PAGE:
Annunziata Rees-Mogg should have her own advice show on daytime TV, giving tips to the poor on how to survive.
She has a natural flair for it, as she showed this week, suggesting the poor should make their own chips. “Tesco 1kg potatoes = 83p, 950g own brand chips = £1.35,” she tweeted.
Her deep interest in fried potatoes will resonate with the poor. “It comes from the heart, she’s clearly one of us,” they’ll say.
She probably spends whole evenings discussing these issues with brother Jacob. “We simply have to calculate whether they should use disposable nappies,” she’ll remark, “or if it would be more cost-efficient to sell their child to a trafficking gang in Albania. Quick, Jacob, do the sums, they’re depending on us.”
When you’ve had to rely on squeezing the most out of every resource like the Rees-Moggs, you understand that frugal living is an art. Annunziata would give tips such as: “When you go to The Ivy for dinner, ask the waiter to place the leftovers in an Imperial Crystal doggy bag. Then, the following day, when chef is preparing luncheon, they’ll have the option of frying up the nez d’autruche sur un lit de pissenlits you couldn’t manage last night, with some lentils and baked beans. If you’re really up against it finance-wise, maybe you could lean across and ask to take home Kate Winslet’s pudding! There’s nothing like an Oscar winner’s discarded eucalyptus and custard to get you through a tricky financial patch.”
She should have a slot on Lorraine Kelly’s show, giving hints like: “One handy way to improve your diet when money is tight is to move somewhere where the food banks offer higher quality goods. If you’re relying on meagre benefits, buy a flat in Knightsbridge, where local residents throw out fresh partridge because they got it home and realised the colour clashed with the harpsichord.”
This is how to take millions of children out of poverty. Another week she’ll advise: “It’s time to consider converting one of the fields you currently use as a shooting range to crop-rotation farming in which you grow courgettes, star fruits and turnips, or better still plant a mango orchard. Mmmm juicy!”
But it wouldn’t just be about food. One week she’d say: “Why not save money on rent by letting out your Lake Geneva castle to a rock band such as U2? I know you were looking forward to your annual regatta with the Sultan of Brunei, but when times are tough we have to make sacrifices. It will make you stronger in the end!
“While we’re on the subject of castles, what’s stopping you from putting mattresses in one of yours, calling it a bouncy castle and renting it out to some peasant children in the village when it’s their birthday?”.
Every piece of advice would be carefully priced to show potential savings. For example: “Wine cellar = £845,637, buying a vineyard in Greece and paying local people willing to tread grapes all day as they’ve had their farm repossessed = £127,439 – another bargain!”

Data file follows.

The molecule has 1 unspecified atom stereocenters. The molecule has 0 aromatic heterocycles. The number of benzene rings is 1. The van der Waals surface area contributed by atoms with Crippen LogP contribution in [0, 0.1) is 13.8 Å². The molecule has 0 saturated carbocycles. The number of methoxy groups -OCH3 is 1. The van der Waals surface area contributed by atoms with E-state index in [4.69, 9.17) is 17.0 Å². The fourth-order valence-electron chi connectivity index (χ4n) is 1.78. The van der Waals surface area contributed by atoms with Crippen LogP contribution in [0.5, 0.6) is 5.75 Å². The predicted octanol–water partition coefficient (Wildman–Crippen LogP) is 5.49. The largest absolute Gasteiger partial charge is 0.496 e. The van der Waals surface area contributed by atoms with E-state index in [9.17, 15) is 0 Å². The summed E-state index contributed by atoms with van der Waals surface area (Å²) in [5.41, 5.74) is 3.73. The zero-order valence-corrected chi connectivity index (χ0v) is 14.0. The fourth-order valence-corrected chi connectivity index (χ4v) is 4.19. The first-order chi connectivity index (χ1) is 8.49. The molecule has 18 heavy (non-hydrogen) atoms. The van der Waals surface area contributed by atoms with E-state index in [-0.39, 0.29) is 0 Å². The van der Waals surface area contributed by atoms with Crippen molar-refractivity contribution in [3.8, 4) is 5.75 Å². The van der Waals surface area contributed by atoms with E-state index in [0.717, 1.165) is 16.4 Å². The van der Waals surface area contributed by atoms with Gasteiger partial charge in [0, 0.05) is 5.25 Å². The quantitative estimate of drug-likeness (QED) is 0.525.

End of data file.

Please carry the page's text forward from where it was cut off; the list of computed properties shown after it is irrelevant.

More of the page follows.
It’s easy to see where she picked up these survival skills. She says that after leaving school, instead of going to university, she tried various jobs such as investment banking and stockbroking. That shows her sense of spirit and hard graft. I’m sure she went to Pizza Hut first, but they said “I’m afraid we have no vacancies at the moment. Try Goldman Sachs next door, they’ve got a post going as an oil trader.”
Her father worked long hours in the print trade, as editor of The Times, and from there became a humble baron, so it’s not as if she enjoyed any privileges. He probably came home late some evenings after a long day, leaving her and her brother Jacob to fend for themselves, by screaming “NO, you stupid nanny, THIS is the cheapest way to make chips.”
And while any advice is welcome when you’re poor, it’s so helpful if it’s someone who understands your plight. If, for example, someone advises on Twitter that you should consider the other person’s perspective before rushing to make a judgement on their way of life, it would be reassuring to know the person sharing that thought was a commander of a unit of Isis. In the same way, it’s comforting to know Annunziata is looking out for people who need to save money on chips.
Maybe a charity should send her to drought areas in Somalia, where she can wander around a village telling them they are idiots because they’ve put their well in the wrong place. Or she can call the women of the village together and say: “Now then, one of you should jolly well charge a Russian oligarch £160,000 for playing you at tennis. That should pay for a trip to Waitrose or two.”
She must be aware that one difficulty some people might face, when they’re buying Tesco own-brand chips rather than a sack of potatoes and making their own, is they’ve just got in from work, 10 hours after going out to work. So time is the problem, rather than an inability to understand that £1.35 is more than 83p.
That’s where Annunziata’s experience as a Brexit Party MEP will be so valuable. She can tell her viewers: “One simple way to save time is to convince the population the people making them poor are immigrants stealing our jobs and lowering our wages, until there’s such animosity that foreigners have to work for almost nothing and you can get them to do all your cleaning and strawberry-picking for you. Leaving YOU more time for making chips. Until next time, byeee.”